For example, Hewlett Packard and Connectivity Technologies offer solutions in this area, particularly using RFID tags at the ends of cables and RFID readers at the connection ports of systems to read the tags to identify the endpoint of cables that are connected to the ports. The cable identification information is then sent to an Operation Support System (OSS) or Network Management System (NMS) that uses the information to determine the interconnection of the systems, which is made available to an operator, e.g. as a network map. However, this solution does not determine the physical layout of the cabling, which can be important for repairing or replacing faulty cables or to locate cables for various reasons, e.g. system relocation, site construction/maintenance, etc.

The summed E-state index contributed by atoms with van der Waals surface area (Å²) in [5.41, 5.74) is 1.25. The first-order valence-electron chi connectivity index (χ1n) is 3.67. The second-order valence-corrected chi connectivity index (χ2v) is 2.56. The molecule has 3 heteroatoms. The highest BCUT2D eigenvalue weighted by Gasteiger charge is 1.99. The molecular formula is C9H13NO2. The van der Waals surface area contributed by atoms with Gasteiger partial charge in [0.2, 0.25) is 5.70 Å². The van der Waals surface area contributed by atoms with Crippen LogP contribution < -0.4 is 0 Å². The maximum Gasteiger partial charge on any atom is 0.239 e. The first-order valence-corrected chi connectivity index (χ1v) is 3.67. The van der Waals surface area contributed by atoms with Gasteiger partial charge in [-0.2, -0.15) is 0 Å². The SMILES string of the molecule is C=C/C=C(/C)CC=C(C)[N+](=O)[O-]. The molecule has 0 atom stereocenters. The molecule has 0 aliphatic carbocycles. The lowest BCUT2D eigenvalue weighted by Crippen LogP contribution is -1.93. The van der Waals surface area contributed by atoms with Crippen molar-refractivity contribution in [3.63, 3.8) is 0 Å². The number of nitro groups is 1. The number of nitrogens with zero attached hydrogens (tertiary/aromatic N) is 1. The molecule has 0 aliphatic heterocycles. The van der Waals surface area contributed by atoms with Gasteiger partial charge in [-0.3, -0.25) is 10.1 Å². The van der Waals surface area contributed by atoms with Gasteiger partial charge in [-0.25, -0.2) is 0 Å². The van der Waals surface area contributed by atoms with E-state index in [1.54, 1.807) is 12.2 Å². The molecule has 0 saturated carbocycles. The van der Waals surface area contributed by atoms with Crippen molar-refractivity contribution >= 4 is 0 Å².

A system for locating the geographical position of network elements in a network has also been proposed, as described in the US patent application publication number 20030109267 (Bulut) filed on Jun. 12, 2003 and entitled “Network element locating system” This patent application describes equipping network equipment with locators and connecting into the network a position manager. The locators acquire location information for the respective equipment and store it as position data. The equipment transmits the position data to the position manager over the network on request, and the position manager provides the user with the location of the equipment. However, this solution is mostly concerned with locating the equipment in case of faults and does not address the problem of determining the physical layout of the cabling.